Source Collection: Triage Guide
Before You Begin to Search
1. Read the article. (Well, at least skim it, so you have a solid idea of what it is about.)
2. Look at the footnotes you've been assigned, and read the text associated with them. If there's any extra information there about the material being cited that doesn't appear in the footnote, such as the fact that it was a speech, or a paper presented at a conference, make a note of it.
3. Identify your cited materials. Can you tell if they are books, journal articles or reporters? To decode the mysterious citations -
- Use your Bluebook, with its helpful Tables section and Index, as well as examples on the inside front cover that show the typefaces used for different types of publications. Also try the searchable, online version of the Bluebook if you have a subscription to it.
- The Guide to Foreign and International Legal Citations (copy at the Reference Desk) can also help you decode citations to materials from foreign and international organizations and tribunals.
- Check Bieber's Dictionary of Legal Abbreviations (copies at the Reference Desk and the Main Reading Room) for a vast list of American, foreign, and international abbreviations. With the full title information, you will be better equipped to find the source in print or online.
- Also try the online Cardiff Index to Legal Abbreviations to translate abbreviations .
Note which citations are still not translated or which cite to unfamiliar types of material such as treaties, non-legal sources, foreign language sources, etc.
4. Consult a reference librarian for assistance in deciphering the odd citations, and identifying and locating items found in step 3.
To Find Books
5. Search for books and other treatises using library catalogs, in the following order (the Law Library's ILL page gives step-by-step instructions for what to do if the materials are not found in LawCat):
LawCat (The Boalt Law Library's catalog)Expedited ILL from nearby law schools
- Stanford (Law Library only, not the Green or other Stanford library)
- Davis (Law Library only not the Shields library)
Melvyl (The UC catalog - all ten campuses)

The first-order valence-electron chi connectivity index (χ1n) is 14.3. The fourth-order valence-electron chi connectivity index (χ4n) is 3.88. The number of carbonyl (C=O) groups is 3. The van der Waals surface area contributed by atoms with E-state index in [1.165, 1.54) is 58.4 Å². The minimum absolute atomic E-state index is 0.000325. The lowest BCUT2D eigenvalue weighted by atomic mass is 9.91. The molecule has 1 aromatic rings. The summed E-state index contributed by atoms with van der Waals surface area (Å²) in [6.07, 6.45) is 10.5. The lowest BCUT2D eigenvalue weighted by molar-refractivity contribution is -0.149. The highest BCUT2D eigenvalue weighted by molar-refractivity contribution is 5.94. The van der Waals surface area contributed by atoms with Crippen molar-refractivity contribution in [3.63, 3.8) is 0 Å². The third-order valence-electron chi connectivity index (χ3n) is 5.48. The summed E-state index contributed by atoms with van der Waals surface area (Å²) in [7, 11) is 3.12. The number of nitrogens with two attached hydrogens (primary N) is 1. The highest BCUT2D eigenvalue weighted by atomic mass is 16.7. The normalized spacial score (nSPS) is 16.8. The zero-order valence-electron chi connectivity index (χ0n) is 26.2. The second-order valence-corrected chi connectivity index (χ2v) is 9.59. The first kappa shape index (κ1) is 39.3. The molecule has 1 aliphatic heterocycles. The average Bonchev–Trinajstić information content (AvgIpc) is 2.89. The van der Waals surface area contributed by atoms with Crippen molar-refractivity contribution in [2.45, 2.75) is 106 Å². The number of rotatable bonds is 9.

WorldCat (Catologs which list the holdings of many libraries.)
6. Check out books and initiate retrieval requests.
a. Books found in LawCat that are checked out to another patron may be recalled. Go to the Circulation Desk in the Law Library to request this.
b. Books in the Law Libraries at Stanford, Davis and Hastings may be borrowed through Boalt's Expedited Interlibrary Loan Service. or consult with a Reference Librarian on your options.
c.To get books sitting on the shelves of other UCB Libraries, you'll have to walk to those libraries - books will not be sent here. Maps of the campus libraries are available in the Law Library or online.
d. For books not found on the UCB campus, but are in the Melvyl catalog, initiate the loan by clicking on the button at the top of the page when you've found the record of the book you need.
e. For books nowhere on the UCB campus, and not in the UC system, you'll have to use Interlibrary Borrowing Service based at Doe Library. You can walk over to the office at 133 Doe, or navigate your way to the online request pages. Note that books will be delivered to Doe - you cannot have ILL books sent here.
7. Consult a Reference Librarian about books not found in any catalogs in steps 5-6.
To Find Journal/News/Periodical Articles
8. Search for law reviews and other legal periodicals in LawCat, by the journal's title (not the title of the article). The catalog record will indicate if the item is also available on Hein Online (PDF page images), or another online database. It will not, however, tell you if it is in Lexis or Westlaw.
9. If not found in LawCat - especially interdisciplinary and/or non-legal periodicals - search Melvyl by the title of the periodical. Many journals will be available in online versions because of a UCB subscription, and you can use the button to help you locate the full text (or call number if full text is not available) of a specific citation.
a. A note on news articles: It can be notoriously hard to find a hard copy of the article quoted by your author for a variety of reasons but, generally speaking, the problem can be distilled down to this: the same article may take a slightly different form in an East Coast edition than in a West Coast edition than in an online edition. Headlines and page/column numbers may change!
b. Off-campus access to article databases: if you are doing any of the source collecting from off-campus, be sure to have you web browser configured for using the campus proxy server so that you will connect (using your CalNet ID and passphrase) with campus subscription resources.
10. Consult a reference librarian for law reviews, journals and periodicals not found in steps 8-9.
To Find Court Reporters and Other Primary Legal Sources
11. Search for court reporters and other primary legal sources in LawCat by the title of the source, or in Westlaw for reporters in the National Reporter System (there may be a scanned PDF copy in Westlaw that you can print for free).
Still haven't found what you need? Ask at the Reference Desk!